KARACHI: FIFA has clarified that it recognises Faisal Saleh Hayat and the remaining executive committee members who stood for election on June 30, 2015, as office-bearers of Pakistan Football Federation (PFF) for two years.
FIFA’s clarification came through a letter its deputy secretary general Marco Villiger wrote on November 3 in reply to a letter by Arshad Khan Lodhi sent on October 7.
Arshad, a former PFF secretary and congress member, is head of the rival faction which has challenged the status of Faisal as PFF chief in court.
“We acknowledge the receipt of your letter dated October 7, 2015, the contents of which received our full attention. With regard to the current situation of the PFF, FIFA is bound by the decision taken by its executive committee on September 25, 2015 and will focus on its full implementation under the supervision of Costakis Koutsokoumnis,” FIFA said in the letter.
“In particular, the FIFA executive committee decided that Faisal Saleh Hayat and the remaining PFF executive committee members who stood for elections in June 30, 2015, are recognised as the PFF office-bearers for a two-year period during which a revision of the PFF statutes need to be completed and new elections held,” the letter said.
“Consequently the occupation of the PFF premises is deemed illegal and they must be returned to the leadership recognised by the FIFA executive committee,” the letter added.
“Finally, we would like to point out that FIFA generally only entertains official correspondence with and through its member associations,” it said.
In order to investigate the matter, FIFA in early August had sent a three-member fact-finding mission to Lahore which held marathon meetings with both the factions of the PFF.
The matter was then discussed in the FIFA member associations committee in Zurich on September 21 and its executive committee meeting on September 24 and 25.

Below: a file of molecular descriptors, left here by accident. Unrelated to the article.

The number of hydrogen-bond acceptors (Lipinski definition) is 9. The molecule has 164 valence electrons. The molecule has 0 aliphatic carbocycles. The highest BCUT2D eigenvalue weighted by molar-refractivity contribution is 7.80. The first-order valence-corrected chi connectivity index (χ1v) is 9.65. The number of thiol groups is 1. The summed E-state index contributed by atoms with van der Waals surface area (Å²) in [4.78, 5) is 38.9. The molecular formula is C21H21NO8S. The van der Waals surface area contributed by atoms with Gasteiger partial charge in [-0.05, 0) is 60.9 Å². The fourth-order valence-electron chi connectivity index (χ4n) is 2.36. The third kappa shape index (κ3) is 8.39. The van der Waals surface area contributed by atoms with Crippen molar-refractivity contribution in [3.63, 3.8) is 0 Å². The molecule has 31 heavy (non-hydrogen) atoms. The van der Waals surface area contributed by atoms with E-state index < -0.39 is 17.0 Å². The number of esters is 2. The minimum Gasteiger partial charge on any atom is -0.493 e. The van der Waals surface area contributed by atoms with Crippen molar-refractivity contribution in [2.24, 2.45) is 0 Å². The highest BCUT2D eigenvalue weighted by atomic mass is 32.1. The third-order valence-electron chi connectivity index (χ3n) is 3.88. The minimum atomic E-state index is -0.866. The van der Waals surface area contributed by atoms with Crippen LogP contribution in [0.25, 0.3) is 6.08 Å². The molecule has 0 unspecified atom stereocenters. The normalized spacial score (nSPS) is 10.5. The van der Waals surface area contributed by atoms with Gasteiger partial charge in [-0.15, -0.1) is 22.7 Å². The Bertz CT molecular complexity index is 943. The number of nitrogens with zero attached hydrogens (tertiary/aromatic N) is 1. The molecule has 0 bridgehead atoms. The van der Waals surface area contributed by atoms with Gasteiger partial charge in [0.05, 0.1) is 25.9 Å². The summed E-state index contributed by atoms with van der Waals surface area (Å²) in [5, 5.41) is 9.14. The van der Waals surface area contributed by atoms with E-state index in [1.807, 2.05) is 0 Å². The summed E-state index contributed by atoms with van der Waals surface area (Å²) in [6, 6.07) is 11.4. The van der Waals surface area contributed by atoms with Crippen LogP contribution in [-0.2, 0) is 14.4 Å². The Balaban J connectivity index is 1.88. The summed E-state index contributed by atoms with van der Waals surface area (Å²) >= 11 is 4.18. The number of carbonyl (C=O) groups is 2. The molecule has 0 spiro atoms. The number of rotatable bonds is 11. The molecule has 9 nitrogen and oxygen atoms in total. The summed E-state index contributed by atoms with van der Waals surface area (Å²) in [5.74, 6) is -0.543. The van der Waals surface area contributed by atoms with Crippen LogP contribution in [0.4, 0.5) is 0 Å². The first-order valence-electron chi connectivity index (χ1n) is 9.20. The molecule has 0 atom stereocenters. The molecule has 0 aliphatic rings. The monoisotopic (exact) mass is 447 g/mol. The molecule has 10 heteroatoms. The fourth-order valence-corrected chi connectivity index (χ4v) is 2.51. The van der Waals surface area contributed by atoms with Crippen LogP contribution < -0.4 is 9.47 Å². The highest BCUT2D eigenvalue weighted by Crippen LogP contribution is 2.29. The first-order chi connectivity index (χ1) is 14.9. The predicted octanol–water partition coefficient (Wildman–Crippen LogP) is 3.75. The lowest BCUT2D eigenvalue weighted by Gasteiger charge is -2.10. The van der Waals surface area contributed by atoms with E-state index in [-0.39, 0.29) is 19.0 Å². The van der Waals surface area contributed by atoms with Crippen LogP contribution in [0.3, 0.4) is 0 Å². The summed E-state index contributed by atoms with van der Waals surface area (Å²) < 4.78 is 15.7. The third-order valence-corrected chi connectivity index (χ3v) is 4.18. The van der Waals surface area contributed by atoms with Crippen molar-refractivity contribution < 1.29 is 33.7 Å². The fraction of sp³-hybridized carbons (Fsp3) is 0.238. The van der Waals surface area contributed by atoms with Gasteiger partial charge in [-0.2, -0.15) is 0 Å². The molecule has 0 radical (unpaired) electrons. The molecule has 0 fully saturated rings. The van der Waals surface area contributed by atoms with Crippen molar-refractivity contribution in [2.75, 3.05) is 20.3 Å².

It was decided that the current PFF leadership including Faisal would be given two years (until September 2017) to revise the PFF statutes and organise elections.
It was also decided that this process would be carried out under the supervision of FIFA’s member associations committee Costakis who would report after every six months to the associations committee until the end of the process.
Both FIFA committees reached a consensus and made it clear that the appointment of the administrator for the PFF by the Lahore High Court (LHC) is contrary to articles 13.1 and 17 of the FIFA statutes that require the member associations to manage their affairs independently and without influence from any third party.
FIFA had warned at that time that violations of such obligations might lead to sanctions, including the suspension of the PFF.
FIFA executive committee had also stated that the PFF judicial bodies were not properly formed because of the lack of separation of powers.
It was recommended that the judicial bodies should be re-organised in order to comply with the international standard regulations and sanctions should be lifted which were imposed by the disciplinary bodies of the PFF.
A legal battle on various fronts between the two factions is going on and the courts’ decision would play a key role in the settlement of the matter.
Pakistan’s government had struck a deal with the International Olympic Committee (IOC) a couple of years ago in which it had been agreed that Pakistan Sports Board (PSB) would recognise only those federations which are recognised by their International Federations (IFs).
The PSB is also in a legal battle with the Faisal-led PFF over tenure restriction clause of the national sports policy.
But as per Supreme Court’s verdict of May 8, 2012, a federation is bound to accept the rules of the PSB if it is affiliated with it. Keeping in view the apex court’s decision and the government’s deal with the IOC, the PSB may seek direction from the Prime Minister on the issue. A summary is being forwarded to the prime minister in this respect.
Following FIFA’s decision, if anything went against Faisal-led PFF, Pakistan might face sanctions from the world body.